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 Forgiveness of Sins

Just like that, his bike was gone, stolen before his eyes. Nine-year old Justin McGregor stared out the window of the convenience store, unable to believe his eyes. Right in front of him, his bike had been swiped. The events played over again in his mind: the dark red car screeching around the corner and stopping; the punk hopping out, snatching the bike, and tossing it in the trunk.

Idiot! Justin cursed the thief silently. Jerk! That no good… He halted the thought, trying not to let it bother him. But it did. The punk was all of those bad words – and more. Unable to control his emotions, he cursed the thief again, this time out loud, "Idiot!" He almost called him the 'A' word.

Justin tried not to cry. A lump grew in his throat, rising, choking. He tried to swallow but couldn't, his mind still hostage to the thief. How could that jerk steal his bike like that? And the two in the car, how could they help him? The more he thought about it, the more he wished those guys in the car would die or get in an accident. All three of them, that's right! They're such…

Again he halted the harsh thoughts, then reverted to the ultimate – God would get them for their sin!

Walking all the way home when he should've been riding, Justin tried to forget it. But he couldn't. He had worked so hard for that bike – mowing lawns in the summer, shoveling driveways in the winter. With his own money, he bought it. It was his, no one else's. Now it was stolen, as if a piece of him gone, forever. Stupid red car! He hoped it would crash. Maybe it already had.

When he got home, he was afraid to tell his mom what had happened, but he finally did. She called the police. While waiting for them to come, he broke down and cried for the first time. He didn't feel any better, thinking only of his bike. Sure, it was beat up, scratched, and the chain popped off now and then, but it was his.

"Son," the police officer said when he arrived, "just be thankful you weren't on the bike when they stole it. Thieves won't stop at anything."

Then Mom attempted to hug him. With a sour face, he pushed away. "Honey," she tried to console him, "there's nothing you can do about it. It's not your fault. Like the officer said, just thank God you weren't hurt."

Justin thought about this for awhile. He saw again in his mind the red car screeching to a stop, the punk hopping out, snatching his bike... Suddenly the scene stopped, his mind stuck on a still frame of the thief. With a scar along the jaw-line, the thief wore a grimy shirt and had holes in his jeans. He looked angry, yet sad, as if nobody cared about him or what he did. He probably couldn't afford a bike, Justin guessed, so he took his.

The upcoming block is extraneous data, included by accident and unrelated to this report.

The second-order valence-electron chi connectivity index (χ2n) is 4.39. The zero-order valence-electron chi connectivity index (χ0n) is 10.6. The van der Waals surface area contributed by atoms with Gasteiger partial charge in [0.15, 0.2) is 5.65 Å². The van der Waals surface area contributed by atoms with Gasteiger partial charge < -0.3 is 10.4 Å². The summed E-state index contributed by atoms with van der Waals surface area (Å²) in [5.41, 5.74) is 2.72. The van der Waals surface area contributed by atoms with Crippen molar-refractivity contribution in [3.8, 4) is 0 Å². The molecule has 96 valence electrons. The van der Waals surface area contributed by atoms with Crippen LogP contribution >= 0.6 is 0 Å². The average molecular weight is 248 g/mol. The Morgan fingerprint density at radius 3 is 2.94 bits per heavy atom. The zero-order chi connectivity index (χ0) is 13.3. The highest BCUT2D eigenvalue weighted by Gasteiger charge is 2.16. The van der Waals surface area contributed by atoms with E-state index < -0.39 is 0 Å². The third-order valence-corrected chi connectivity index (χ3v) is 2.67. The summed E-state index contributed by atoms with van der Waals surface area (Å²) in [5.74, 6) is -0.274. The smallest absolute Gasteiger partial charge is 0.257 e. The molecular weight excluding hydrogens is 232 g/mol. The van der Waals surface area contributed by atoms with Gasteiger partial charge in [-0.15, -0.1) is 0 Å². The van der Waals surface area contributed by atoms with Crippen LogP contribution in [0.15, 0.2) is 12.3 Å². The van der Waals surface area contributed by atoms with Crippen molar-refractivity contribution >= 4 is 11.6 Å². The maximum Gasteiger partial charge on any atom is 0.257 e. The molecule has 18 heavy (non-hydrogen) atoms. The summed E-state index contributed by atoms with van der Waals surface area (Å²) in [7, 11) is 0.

After awhile, Justin actually felt bad. Pangs of guilt wretched his stomach for calling him names, for wishing him dead, and for hoping the get-away car had crashed. Before bedtime, he decided, he'd say a prayer and ask God's forgiveness.

Then an idea came to him.

Spreading colored markers and a large sheet of poster-board on the floor, he began to draw and scribble on the board. When he was done, he looked it over to make sure he spelled every word correctly.

Justin rolled up the poster and grabbed one of Dad's hammers and some nails. He told Mom he'd be back in a half-hour and carried these things to the site where his bike had been stolen. Standing in front of the tree at the scene of the crime, he nailed up the poster. Something was wrong. He tilted it more toward the road, stepped back, and eyed it. There, he thought, perfect! He collected his belongings and, for a final time, admired his sign.

 

      To the guy who stole my bike,

      At first I was angry with you. But God forgives me for my sins. So I can forgive you. I'm not mad at you anymore.

      Justin

 

Later that night, Justin went to bed feeling better. He'd forgotten about the day's events, even that his bike had been stolen.

But the next day he didn't forget. How could he? Almost every day that summer he had ridden his bike to the convenience store to meet Robby, and if he had money, he'd buy a bottle of soda and maybe play an arcade game or two. But now he didn't have a bike, and he didn't feel like walking there, but since he told Robby he'd meet him, what choice did he have?

As Justin neared the store, he saw Robby's bike leaning against the tree. He checked his watch and began to jog. When he reached the tree, he stopped cold. The sign! It was gone. His eyes fell to the bike, which looked nothing like Robby's.

"Hey, Jus." A voice called from behind. It was Robby, on his bike. "Sorry I'm late."

Justin turned again to the tree and stared at the bike. The frame, he thought, looked like his. And the rims: the same he had. But the handlebars were yellow and new, not black and old. And the seat: yellow, too. Instinctively his eyes dropped to where the frame met the crankshaft, and he saw a familiar Trailboss sticker with an unmistakable scratch across it.

This was his bike, with new handlebars and seat.

The crook had to be near. He looked in the parking lot: Nobody! Up and down the street: No kids! Inside the convenience store: just an old lady buying milk.

"Got some new equipment?" Robby asked, pointing to the bike. "Looks cool."

Justin scratched his head and blinked at Robby. Suddenly from down the street, a dark red, beat up Cadillac pulled from the curb spinning its tires. It turned the corner, but before disappearing from sight, Justin thought he saw someone in the passenger seat holding his sign.

Copyright January 6, 1999 by Thor Kirleis

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